“When the rain comes, and washes the dirt off the land, what does it carry? Dirt, pesticides, fertilizer, trash," said RCA Executive Director Robbi Savage.
“That starts right in your own yard, with dog waste and fertilizers you put on your own lawn. All of that eventually does end up in the watershed,” said Jack Brown, head of the RCA Public Affairs Committee .
RCA says most of Charlottesville’s and Albemarle County’s tap water comes from the Rivanna River.
Brown was on Thursday’s flight with the mayor to point out water conditions below.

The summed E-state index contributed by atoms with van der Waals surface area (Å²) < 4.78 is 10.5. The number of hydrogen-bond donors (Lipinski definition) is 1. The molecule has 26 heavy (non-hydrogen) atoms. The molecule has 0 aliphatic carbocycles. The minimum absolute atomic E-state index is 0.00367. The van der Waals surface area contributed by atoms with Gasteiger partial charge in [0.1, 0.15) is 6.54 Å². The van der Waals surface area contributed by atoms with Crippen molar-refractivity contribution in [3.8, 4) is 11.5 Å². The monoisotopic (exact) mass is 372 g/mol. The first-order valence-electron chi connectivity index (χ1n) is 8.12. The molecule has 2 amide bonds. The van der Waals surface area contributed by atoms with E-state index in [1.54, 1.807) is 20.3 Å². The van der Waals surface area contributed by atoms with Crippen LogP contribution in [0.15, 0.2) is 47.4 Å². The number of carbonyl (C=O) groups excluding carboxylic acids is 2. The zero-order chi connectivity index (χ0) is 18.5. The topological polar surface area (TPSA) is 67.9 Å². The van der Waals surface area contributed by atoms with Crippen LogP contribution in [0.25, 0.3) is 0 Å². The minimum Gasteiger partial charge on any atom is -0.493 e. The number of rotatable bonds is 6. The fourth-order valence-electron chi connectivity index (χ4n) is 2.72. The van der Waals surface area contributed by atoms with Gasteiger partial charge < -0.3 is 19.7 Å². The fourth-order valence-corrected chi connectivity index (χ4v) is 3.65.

Signer said the trip impacted how he views potential policy options.
“When you're 2,000 feet up you see how the river fits into the bigger landscape and how development impacts it. They were really emphasizing some rules - that they would like to have more buffers along the stream - and I understand that better now, having seen it from a plane,” said the mayor.
The flight also passed over the Ragged Mountain Reservoir, which the Charlottesville City Council is considering opening up to recreation.
The Rivanna Conservation Alliance has a full schedule of earth day activities, including river clean-ups, in the next few weeks. Click here for more information.
Conservation Group Flies Charlottesville Mayor Over Rivanna RiverMore>>
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